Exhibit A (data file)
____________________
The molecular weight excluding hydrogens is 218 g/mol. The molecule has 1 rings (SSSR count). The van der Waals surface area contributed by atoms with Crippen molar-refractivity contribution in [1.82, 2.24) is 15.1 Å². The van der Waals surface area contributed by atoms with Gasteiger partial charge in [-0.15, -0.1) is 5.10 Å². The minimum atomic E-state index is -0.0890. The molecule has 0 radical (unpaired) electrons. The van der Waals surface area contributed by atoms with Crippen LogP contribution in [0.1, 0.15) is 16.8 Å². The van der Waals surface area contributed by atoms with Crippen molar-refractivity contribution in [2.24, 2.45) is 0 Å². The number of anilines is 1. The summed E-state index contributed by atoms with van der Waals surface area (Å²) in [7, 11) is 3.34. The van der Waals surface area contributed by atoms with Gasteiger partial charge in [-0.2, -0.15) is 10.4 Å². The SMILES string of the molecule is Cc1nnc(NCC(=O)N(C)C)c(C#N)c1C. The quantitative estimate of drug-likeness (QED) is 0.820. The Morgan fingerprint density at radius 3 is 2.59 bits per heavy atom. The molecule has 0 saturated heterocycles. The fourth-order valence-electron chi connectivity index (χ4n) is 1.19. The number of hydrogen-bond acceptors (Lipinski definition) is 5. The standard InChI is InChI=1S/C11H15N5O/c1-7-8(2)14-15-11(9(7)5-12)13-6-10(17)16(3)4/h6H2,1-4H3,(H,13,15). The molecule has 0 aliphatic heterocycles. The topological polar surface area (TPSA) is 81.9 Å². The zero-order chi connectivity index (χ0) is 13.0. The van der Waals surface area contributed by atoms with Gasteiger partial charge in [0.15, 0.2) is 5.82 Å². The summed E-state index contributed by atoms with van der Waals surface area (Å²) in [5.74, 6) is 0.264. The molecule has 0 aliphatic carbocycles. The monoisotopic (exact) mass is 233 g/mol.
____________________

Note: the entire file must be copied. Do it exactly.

The molecular weight excluding hydrogens is 218 g/mol. The molecule has 1 rings (SSSR count). The van der Waals surface area contributed by atoms with Crippen molar-refractivity contribution in [1.82, 2.24) is 15.1 Å². The van der Waals surface area contributed by atoms with Gasteiger partial charge in [-0.15, -0.1) is 5.10 Å². The minimum atomic E-state index is -0.0890. The molecule has 0 radical (unpaired) electrons. The van der Waals surface area contributed by atoms with Crippen LogP contribution in [0.1, 0.15) is 16.8 Å². The van der Waals surface area contributed by atoms with Crippen molar-refractivity contribution in [2.24, 2.45) is 0 Å². The number of anilines is 1. The summed E-state index contributed by atoms with van der Waals surface area (Å²) in [7, 11) is 3.34. The van der Waals surface area contributed by atoms with Gasteiger partial charge in [-0.2, -0.15) is 10.4 Å². The SMILES string of the molecule is Cc1nnc(NCC(=O)N(C)C)c(C#N)c1C. The quantitative estimate of drug-likeness (QED) is 0.820. The Morgan fingerprint density at radius 3 is 2.59 bits per heavy atom. The molecule has 0 saturated heterocycles. The fourth-order valence-electron chi connectivity index (χ4n) is 1.19. The number of hydrogen-bond acceptors (Lipinski definition) is 5. The standard InChI is InChI=1S/C11H15N5O/c1-7-8(2)14-15-11(9(7)5-12)13-6-10(17)16(3)4/h6H2,1-4H3,(H,13,15). The molecule has 0 aliphatic heterocycles. The topological polar surface area (TPSA) is 81.9 Å². The zero-order chi connectivity index (χ0) is 13.0. The van der Waals surface area contributed by atoms with Gasteiger partial charge in [0.15, 0.2) is 5.82 Å². The summed E-state index contributed by atoms with van der Waals surface area (Å²) in [5.74, 6) is 0.264. The molecule has 0 aliphatic carbocycles. The monoisotopic (exact) mass is 233 g/mol.